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Lauren Frohlich, Fellow

Lauren Frohlich is a Public Policy Fellow with the Family Economic Security and Education and Employment teams. Prior to joining the Center she analyzed and advocated for better workforce development, education, and social welfare policies. While working at American Institutes for Research, she co-authored annual reports for the National Center for Education Statistics. Lauren studied Sociology at Yale University and earned her Master's degree from the University of Michigan's Gerald R. Ford School of Public Policy. 

My Take

Underpaid, Overloaded, and Overrepresented: Findings from NWLC's New Report on Women in Low-Wage Jobs

Posted by | Posted on: July 30, 2014 at 01:15 pm

There are 20 million low-wage workers in the United States — and two-thirds of them are women. 

Unless women have a bachelor's degree, they are overrepresented in low-wage jobs. 

Even in low-wage jobs, women working full time, year round make just 87 cents for every dollar their male counterparts earn. 

These are some of the findings in National Women’s Law Center’s new report Underpaid & Overloaded: Women in Low-Wage Jobs, which analyzes the low-wage workforce (people working in jobs that pay $10.10 per hour or less). The report is full of new data, which you can also explore in our new interactive graphic and map. It also has solutions for how we can lighten the load for low-wage workers.


Women Gain 158,000 Jobs in June and Unemployment Rate Drops, But…

Posted by Lauren Frohlich, Fellow | Posted on: July 03, 2014 at 01:43 pm

Overall, the story that came out of today’s jobs report from the Bureau of Labor Statistics is a positive one. The economy added 288,000 jobs in June and 158,000 of those jobs (54.9 percent) went to women.


Five Facts about Working Mothers for Mother's Equal Pay Day

Posted by | Posted on: June 06, 2014 at 03:29 pm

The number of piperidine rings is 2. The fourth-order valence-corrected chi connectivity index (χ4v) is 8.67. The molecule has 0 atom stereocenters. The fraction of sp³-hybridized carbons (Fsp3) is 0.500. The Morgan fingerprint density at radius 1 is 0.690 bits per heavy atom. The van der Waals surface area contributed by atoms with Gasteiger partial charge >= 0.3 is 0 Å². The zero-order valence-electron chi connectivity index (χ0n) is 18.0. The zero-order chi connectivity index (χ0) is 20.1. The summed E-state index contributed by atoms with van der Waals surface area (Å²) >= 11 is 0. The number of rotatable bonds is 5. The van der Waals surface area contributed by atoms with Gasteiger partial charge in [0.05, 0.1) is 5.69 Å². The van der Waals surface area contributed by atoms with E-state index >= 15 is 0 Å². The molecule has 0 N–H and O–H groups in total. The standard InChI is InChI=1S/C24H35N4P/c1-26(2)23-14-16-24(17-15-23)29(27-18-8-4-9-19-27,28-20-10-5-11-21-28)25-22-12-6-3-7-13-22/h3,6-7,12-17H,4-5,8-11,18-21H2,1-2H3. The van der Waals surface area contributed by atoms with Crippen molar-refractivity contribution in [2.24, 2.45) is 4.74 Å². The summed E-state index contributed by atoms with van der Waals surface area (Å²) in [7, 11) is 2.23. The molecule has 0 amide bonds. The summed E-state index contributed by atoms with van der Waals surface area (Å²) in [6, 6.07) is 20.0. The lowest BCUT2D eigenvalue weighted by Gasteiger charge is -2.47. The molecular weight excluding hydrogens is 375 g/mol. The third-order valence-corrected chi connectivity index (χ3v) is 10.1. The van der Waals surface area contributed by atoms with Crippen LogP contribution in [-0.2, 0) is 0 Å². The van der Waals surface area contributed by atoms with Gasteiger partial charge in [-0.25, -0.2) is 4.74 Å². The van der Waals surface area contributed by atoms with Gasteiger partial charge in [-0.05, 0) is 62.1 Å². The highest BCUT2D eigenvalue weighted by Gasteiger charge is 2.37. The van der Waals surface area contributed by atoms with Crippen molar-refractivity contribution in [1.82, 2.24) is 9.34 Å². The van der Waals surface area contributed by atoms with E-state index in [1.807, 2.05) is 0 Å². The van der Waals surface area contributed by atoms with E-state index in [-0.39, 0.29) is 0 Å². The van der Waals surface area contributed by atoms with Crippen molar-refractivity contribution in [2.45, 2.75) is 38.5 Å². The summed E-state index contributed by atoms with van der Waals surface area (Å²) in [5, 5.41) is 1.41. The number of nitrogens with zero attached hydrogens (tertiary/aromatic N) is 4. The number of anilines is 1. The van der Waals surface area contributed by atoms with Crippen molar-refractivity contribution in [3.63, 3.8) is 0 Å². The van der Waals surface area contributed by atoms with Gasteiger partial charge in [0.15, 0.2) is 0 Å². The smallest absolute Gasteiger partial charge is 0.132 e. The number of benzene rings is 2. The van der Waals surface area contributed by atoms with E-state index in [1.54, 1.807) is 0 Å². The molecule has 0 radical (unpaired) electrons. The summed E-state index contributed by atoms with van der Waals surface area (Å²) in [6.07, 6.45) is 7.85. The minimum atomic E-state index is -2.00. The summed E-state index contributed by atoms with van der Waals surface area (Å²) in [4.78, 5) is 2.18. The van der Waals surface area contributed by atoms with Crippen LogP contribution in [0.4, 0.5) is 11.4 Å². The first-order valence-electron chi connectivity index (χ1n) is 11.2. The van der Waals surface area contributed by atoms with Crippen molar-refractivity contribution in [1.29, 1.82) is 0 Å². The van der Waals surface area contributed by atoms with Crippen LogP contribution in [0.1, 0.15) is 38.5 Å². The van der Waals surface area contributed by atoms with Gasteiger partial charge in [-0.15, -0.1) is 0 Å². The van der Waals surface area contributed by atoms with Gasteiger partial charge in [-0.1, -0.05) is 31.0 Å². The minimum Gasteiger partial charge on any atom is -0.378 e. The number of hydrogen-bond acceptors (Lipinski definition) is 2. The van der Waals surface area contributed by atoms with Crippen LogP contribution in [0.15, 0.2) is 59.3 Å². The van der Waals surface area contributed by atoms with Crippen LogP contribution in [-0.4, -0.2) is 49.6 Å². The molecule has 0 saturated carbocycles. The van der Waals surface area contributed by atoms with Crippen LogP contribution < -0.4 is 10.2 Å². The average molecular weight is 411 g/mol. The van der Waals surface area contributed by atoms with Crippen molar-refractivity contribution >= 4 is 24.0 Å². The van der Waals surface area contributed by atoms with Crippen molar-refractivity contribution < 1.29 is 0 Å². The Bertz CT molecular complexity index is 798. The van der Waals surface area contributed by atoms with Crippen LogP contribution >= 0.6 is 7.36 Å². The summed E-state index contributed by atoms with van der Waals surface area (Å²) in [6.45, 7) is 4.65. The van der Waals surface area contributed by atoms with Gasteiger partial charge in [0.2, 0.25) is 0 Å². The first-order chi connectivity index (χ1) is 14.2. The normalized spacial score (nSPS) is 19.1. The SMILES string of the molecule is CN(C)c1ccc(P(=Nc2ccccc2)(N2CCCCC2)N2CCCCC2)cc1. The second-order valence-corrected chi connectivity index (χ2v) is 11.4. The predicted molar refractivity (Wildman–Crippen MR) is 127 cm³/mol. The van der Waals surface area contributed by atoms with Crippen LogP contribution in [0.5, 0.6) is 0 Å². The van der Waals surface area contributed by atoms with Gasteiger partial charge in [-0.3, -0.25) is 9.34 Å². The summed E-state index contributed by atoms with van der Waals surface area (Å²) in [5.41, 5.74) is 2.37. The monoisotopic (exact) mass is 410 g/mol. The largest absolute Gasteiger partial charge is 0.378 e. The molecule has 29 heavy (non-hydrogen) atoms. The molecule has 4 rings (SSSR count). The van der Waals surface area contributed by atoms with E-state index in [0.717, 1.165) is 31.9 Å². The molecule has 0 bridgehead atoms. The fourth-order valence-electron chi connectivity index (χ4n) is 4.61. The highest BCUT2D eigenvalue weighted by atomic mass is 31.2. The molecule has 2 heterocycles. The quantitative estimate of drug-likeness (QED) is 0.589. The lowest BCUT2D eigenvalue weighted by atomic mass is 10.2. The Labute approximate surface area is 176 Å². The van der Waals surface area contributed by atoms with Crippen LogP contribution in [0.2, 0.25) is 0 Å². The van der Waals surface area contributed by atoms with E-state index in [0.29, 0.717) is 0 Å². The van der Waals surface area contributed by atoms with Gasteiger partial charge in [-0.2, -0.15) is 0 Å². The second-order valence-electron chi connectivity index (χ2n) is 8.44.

Hallmark doesn’t make a card to give mothers on June 12th – but they should. June 12th is Mother’s Equal Pay Day—the day that marks how far mothers have to work into this year (in addition to working all of last year) to earn as much as fathers did last year alone.


Women’s Employment Update: Women gain 166,000 jobs in April, but a disproportionate share of jobs are in low-wage sectors

Posted by Lauren Frohlich, Fellow | Posted on: May 02, 2014 at 03:01 pm

Most of the early headlines reporting on today’s jobs numbers from the Bureau of Labor Statistics celebrated the “surge” in payrolls and the “plummeting” of the unemployment rate. The report does give us some reasons to be optimistic—the economy added 288,000 jobs in April and the overall unemployment rate declined by 0.4 percentage points to 6.3 percent—but a deeper dive into the data shows a more complex picture.

April job gains were disproportionately low-wage for women:

  • Women gained 166,000 of the 288,000 jobs added in April, while men gained 122,000 jobs.
  • Women’s gains – but not men’s – were disproportionately in low-wage sectors (specifically, retail and leisure & hospitality).  These industries accounted for more than three in every ten jobs women gained (31 percent) but only one in every ten jobs that men gained (10 percent).
  • Women accounted for 81 percent of the 63,000 jobs added in the retail and leisure & hospitality sectors.

The Collateral Damage of Scheduling Challenges in Low-Wage Jobs

When policymakers discuss solutions to help nearly 20 million low-wage workers make ends meet, the focus is often on raising wages. Raising the minimum wage and tipped minimum wage would go a long way to help these workers, but policymakers should also be concerned about curbing abusive scheduling practices that create incredible uncertainty for workers and their families about whether they will be given enough hours on the schedule to make ends meet and the timing of those hours.  

Women are disproportionately affected by challenging work schedules because women hold the majority of low-wage jobs and often have significant caregiving responsibilities outside of work, but men in low-wage jobs also suffer as a result of often difficult, and sometimes abusive work scheduling practices. A new issue brief recently released by NWLC describes five of the most common scheduling challenges faced by workers in low-wage jobs and the collateral damage they impose on workers and their families. Here are some highlights: